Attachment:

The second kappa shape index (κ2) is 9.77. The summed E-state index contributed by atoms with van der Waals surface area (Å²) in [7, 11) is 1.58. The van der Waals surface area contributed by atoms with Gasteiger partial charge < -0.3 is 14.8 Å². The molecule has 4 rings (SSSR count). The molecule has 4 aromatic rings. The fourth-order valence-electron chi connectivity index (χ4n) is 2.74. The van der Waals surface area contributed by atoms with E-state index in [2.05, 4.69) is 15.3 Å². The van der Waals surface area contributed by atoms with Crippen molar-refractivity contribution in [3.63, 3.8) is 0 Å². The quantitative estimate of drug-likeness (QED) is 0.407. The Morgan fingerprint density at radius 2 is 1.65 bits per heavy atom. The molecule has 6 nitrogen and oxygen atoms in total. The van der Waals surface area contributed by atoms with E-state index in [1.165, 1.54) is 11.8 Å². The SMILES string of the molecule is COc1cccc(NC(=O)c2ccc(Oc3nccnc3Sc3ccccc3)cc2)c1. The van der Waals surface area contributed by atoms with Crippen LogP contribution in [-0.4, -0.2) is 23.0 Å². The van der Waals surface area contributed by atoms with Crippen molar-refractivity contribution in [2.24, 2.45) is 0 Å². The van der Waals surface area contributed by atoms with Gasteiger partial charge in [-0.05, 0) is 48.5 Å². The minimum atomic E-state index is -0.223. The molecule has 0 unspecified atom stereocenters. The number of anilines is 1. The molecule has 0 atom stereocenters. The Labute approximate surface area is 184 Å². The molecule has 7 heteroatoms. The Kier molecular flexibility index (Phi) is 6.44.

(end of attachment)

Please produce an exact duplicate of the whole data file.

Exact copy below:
The second kappa shape index (κ2) is 9.77. The summed E-state index contributed by atoms with van der Waals surface area (Å²) in [7, 11) is 1.58. The van der Waals surface area contributed by atoms with Gasteiger partial charge < -0.3 is 14.8 Å². The molecule has 4 rings (SSSR count). The molecule has 4 aromatic rings. The fourth-order valence-electron chi connectivity index (χ4n) is 2.74. The van der Waals surface area contributed by atoms with E-state index in [2.05, 4.69) is 15.3 Å². The van der Waals surface area contributed by atoms with Crippen molar-refractivity contribution in [3.63, 3.8) is 0 Å². The quantitative estimate of drug-likeness (QED) is 0.407. The Morgan fingerprint density at radius 2 is 1.65 bits per heavy atom. The molecule has 6 nitrogen and oxygen atoms in total. The van der Waals surface area contributed by atoms with E-state index in [1.165, 1.54) is 11.8 Å². The SMILES string of the molecule is COc1cccc(NC(=O)c2ccc(Oc3nccnc3Sc3ccccc3)cc2)c1. The van der Waals surface area contributed by atoms with Crippen LogP contribution in [-0.4, -0.2) is 23.0 Å². The van der Waals surface area contributed by atoms with Crippen molar-refractivity contribution in [2.24, 2.45) is 0 Å². The van der Waals surface area contributed by atoms with Gasteiger partial charge in [-0.05, 0) is 48.5 Å². The minimum atomic E-state index is -0.223. The molecule has 0 unspecified atom stereocenters. The number of anilines is 1. The molecule has 0 atom stereocenters. The Labute approximate surface area is 184 Å². The molecule has 7 heteroatoms. The Kier molecular flexibility index (Phi) is 6.44.